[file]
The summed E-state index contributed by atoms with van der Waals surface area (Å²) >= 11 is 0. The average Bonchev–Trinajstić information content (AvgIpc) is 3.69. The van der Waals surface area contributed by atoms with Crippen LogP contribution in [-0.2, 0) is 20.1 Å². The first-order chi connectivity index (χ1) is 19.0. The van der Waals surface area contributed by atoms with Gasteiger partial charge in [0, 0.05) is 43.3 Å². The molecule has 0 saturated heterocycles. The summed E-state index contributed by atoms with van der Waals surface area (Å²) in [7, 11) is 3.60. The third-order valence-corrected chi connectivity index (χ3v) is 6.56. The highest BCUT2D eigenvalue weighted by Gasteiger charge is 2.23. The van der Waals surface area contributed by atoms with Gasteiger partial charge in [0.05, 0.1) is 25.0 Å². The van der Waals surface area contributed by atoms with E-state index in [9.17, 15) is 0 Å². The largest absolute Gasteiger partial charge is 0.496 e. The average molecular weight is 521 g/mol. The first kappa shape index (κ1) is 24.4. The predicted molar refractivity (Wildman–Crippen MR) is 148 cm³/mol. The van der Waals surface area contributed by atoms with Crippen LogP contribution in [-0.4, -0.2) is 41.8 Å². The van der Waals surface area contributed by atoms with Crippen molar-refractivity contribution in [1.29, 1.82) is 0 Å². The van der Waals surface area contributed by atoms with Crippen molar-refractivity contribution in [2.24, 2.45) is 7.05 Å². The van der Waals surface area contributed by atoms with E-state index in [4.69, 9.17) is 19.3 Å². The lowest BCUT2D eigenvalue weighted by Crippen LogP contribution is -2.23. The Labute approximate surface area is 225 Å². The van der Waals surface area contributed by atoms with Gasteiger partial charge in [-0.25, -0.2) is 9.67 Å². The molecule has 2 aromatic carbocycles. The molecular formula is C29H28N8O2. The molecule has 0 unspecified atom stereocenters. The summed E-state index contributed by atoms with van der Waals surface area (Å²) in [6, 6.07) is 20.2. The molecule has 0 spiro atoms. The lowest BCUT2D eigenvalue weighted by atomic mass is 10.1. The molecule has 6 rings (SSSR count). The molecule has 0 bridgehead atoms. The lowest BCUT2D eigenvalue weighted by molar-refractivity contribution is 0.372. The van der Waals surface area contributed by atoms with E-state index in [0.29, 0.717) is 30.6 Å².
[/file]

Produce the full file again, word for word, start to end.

The summed E-state index contributed by atoms with van der Waals surface area (Å²) >= 11 is 0. The average Bonchev–Trinajstić information content (AvgIpc) is 3.69. The van der Waals surface area contributed by atoms with Crippen LogP contribution in [-0.2, 0) is 20.1 Å². The first-order chi connectivity index (χ1) is 19.0. The van der Waals surface area contributed by atoms with Gasteiger partial charge in [0, 0.05) is 43.3 Å². The molecule has 0 saturated heterocycles. The summed E-state index contributed by atoms with van der Waals surface area (Å²) in [7, 11) is 3.60. The third-order valence-corrected chi connectivity index (χ3v) is 6.56. The highest BCUT2D eigenvalue weighted by Gasteiger charge is 2.23. The van der Waals surface area contributed by atoms with Gasteiger partial charge in [0.05, 0.1) is 25.0 Å². The van der Waals surface area contributed by atoms with E-state index in [9.17, 15) is 0 Å². The largest absolute Gasteiger partial charge is 0.496 e. The average molecular weight is 521 g/mol. The first kappa shape index (κ1) is 24.4. The predicted molar refractivity (Wildman–Crippen MR) is 148 cm³/mol. The van der Waals surface area contributed by atoms with Crippen LogP contribution in [-0.4, -0.2) is 41.8 Å². The van der Waals surface area contributed by atoms with Crippen molar-refractivity contribution in [1.29, 1.82) is 0 Å². The van der Waals surface area contributed by atoms with Crippen molar-refractivity contribution in [2.24, 2.45) is 7.05 Å². The van der Waals surface area contributed by atoms with E-state index in [4.69, 9.17) is 19.3 Å². The lowest BCUT2D eigenvalue weighted by Crippen LogP contribution is -2.23. The Labute approximate surface area is 225 Å². The van der Waals surface area contributed by atoms with Gasteiger partial charge in [-0.25, -0.2) is 9.67 Å². The molecule has 2 aromatic carbocycles. The molecular formula is C29H28N8O2. The molecule has 0 unspecified atom stereocenters. The summed E-state index contributed by atoms with van der Waals surface area (Å²) in [6, 6.07) is 20.2. The molecule has 0 spiro atoms. The lowest BCUT2D eigenvalue weighted by atomic mass is 10.1. The molecule has 6 rings (SSSR count). The molecule has 0 bridgehead atoms. The lowest BCUT2D eigenvalue weighted by molar-refractivity contribution is 0.372. The van der Waals surface area contributed by atoms with E-state index in [0.29, 0.717) is 30.6 Å².